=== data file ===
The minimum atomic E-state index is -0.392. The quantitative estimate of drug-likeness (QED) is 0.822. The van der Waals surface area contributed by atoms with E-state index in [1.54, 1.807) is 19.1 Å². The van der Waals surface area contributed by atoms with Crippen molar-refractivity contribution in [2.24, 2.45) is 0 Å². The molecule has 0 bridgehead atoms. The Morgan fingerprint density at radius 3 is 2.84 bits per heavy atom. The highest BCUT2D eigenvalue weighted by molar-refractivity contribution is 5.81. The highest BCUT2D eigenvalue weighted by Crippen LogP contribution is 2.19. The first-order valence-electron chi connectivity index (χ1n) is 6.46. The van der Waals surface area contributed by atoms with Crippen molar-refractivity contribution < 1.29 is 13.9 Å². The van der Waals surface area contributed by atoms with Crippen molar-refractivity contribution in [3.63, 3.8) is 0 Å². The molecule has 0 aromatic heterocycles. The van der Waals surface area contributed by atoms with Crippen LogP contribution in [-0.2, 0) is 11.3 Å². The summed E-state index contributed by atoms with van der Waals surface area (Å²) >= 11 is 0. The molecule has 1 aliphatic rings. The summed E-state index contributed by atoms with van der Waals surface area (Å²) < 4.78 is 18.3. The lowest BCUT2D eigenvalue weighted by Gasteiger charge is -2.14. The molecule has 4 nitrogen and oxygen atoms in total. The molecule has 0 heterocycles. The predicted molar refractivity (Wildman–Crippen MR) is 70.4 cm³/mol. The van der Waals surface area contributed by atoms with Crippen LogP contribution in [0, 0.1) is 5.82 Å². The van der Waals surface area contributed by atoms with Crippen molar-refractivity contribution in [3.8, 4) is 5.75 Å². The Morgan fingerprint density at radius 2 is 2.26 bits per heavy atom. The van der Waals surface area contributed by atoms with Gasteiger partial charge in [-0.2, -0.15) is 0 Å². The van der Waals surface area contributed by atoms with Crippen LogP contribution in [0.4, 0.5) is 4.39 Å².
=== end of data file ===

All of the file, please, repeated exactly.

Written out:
The minimum atomic E-state index is -0.392. The quantitative estimate of drug-likeness (QED) is 0.822. The van der Waals surface area contributed by atoms with E-state index in [1.54, 1.807) is 19.1 Å². The van der Waals surface area contributed by atoms with Crippen molar-refractivity contribution in [2.24, 2.45) is 0 Å². The molecule has 0 bridgehead atoms. The Morgan fingerprint density at radius 3 is 2.84 bits per heavy atom. The highest BCUT2D eigenvalue weighted by molar-refractivity contribution is 5.81. The highest BCUT2D eigenvalue weighted by Crippen LogP contribution is 2.19. The first-order valence-electron chi connectivity index (χ1n) is 6.46. The van der Waals surface area contributed by atoms with Crippen molar-refractivity contribution < 1.29 is 13.9 Å². The van der Waals surface area contributed by atoms with Crippen molar-refractivity contribution in [3.63, 3.8) is 0 Å². The molecule has 0 aromatic heterocycles. The van der Waals surface area contributed by atoms with Crippen LogP contribution in [-0.2, 0) is 11.3 Å². The summed E-state index contributed by atoms with van der Waals surface area (Å²) >= 11 is 0. The molecule has 1 aliphatic rings. The summed E-state index contributed by atoms with van der Waals surface area (Å²) < 4.78 is 18.3. The lowest BCUT2D eigenvalue weighted by Gasteiger charge is -2.14. The molecule has 4 nitrogen and oxygen atoms in total. The molecule has 0 heterocycles. The predicted molar refractivity (Wildman–Crippen MR) is 70.4 cm³/mol. The van der Waals surface area contributed by atoms with Crippen LogP contribution in [0, 0.1) is 5.82 Å². The van der Waals surface area contributed by atoms with Crippen molar-refractivity contribution in [3.8, 4) is 5.75 Å². The Morgan fingerprint density at radius 2 is 2.26 bits per heavy atom. The van der Waals surface area contributed by atoms with Gasteiger partial charge in [-0.2, -0.15) is 0 Å². The van der Waals surface area contributed by atoms with Crippen LogP contribution in [0.4, 0.5) is 4.39 Å².